HBR: Relying on data will improve decision-making — 10 steps to foster a data-driven culture

If done properly, collecting and utilizing patient data promises to streamline business operations and strategies and boost engagement, but very few organizations have unlocked the full potential of the data they have amassed.

A new article in the Harvard Business Review posits that "the biggest obstacles to creating data-based businesses aren't technical; they're cultural. It is simple enough to describe how to inject data into a decision-making process. It is far harder to make this normal, even automatic, for employees — a shift in mindset that presents a daunting challenge."

To overcome those challenges, then, the article offers 10 guidelines to ensure organizations are building a culture that will allow for the most effective use of the vast amounts of data they are collecting.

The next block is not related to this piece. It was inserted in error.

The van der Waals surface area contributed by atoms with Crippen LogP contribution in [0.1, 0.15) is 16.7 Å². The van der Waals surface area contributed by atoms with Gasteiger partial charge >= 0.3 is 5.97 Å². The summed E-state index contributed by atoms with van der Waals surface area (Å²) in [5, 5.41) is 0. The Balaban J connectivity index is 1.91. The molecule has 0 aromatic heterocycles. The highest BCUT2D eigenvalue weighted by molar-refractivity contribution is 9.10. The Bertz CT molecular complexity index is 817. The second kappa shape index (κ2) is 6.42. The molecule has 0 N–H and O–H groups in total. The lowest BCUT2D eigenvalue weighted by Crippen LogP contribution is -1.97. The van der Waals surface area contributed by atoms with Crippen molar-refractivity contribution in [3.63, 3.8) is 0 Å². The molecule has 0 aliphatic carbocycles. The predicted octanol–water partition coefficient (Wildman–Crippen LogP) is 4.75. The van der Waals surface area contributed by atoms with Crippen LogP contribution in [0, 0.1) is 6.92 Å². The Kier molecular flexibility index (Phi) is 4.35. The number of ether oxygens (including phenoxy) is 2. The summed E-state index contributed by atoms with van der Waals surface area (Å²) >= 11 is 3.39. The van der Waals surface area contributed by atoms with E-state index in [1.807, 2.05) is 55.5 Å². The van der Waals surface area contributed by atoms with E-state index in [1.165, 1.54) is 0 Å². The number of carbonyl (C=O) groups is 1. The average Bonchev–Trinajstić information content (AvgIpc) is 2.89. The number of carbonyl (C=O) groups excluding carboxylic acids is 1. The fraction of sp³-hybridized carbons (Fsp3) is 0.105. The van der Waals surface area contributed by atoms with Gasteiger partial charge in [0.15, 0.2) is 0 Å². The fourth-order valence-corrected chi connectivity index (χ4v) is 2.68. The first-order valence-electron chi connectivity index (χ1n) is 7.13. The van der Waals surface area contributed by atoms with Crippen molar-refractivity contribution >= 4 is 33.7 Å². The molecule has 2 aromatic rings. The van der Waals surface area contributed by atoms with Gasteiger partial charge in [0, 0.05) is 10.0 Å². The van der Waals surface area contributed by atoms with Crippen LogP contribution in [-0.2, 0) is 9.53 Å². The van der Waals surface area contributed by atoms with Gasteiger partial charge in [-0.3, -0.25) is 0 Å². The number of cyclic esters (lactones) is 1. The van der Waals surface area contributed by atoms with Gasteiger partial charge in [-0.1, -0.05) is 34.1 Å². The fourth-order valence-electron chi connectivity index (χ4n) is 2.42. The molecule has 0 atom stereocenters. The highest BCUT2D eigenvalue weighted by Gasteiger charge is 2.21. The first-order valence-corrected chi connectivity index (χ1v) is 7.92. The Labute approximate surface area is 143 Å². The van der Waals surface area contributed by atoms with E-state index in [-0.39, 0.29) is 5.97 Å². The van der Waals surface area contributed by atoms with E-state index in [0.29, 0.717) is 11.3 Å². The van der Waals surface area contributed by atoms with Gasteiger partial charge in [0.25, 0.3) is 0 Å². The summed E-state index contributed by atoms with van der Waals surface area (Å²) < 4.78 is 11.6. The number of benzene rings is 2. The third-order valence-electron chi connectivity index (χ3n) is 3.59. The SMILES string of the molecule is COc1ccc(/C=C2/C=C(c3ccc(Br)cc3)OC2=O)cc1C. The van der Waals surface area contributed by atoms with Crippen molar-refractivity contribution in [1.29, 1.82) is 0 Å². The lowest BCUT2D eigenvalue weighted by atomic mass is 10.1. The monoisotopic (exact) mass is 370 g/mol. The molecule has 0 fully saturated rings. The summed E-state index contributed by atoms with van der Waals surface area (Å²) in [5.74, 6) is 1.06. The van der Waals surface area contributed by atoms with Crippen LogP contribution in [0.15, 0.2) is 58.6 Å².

1. Understand that a data-driven culture starts at the top levels of an organization.

2. Be careful in choosing what data, exactly, to collect.

3. Allow data scientists to work in close proximity to business operations.

4. Address data-access issues as quickly as possible.

5. Be prepared for a certain amount of uncertainty.

6. Pursue analytics projects that are simple and viable, rather than flashy and exciting.

7. Don't overwhelm analysts with unneeded additional training.

8. Use data and analytics to help employees, too.

9. Build consistency across the organization.

10. Ask teams to explain every analytical choice.

More articles on data analytics:
HBR: The 7 jobs of the chief data officer
Alphabet's GV leads $100M investment in healthcare analytics startup
Tampa General introduces data analytics platform

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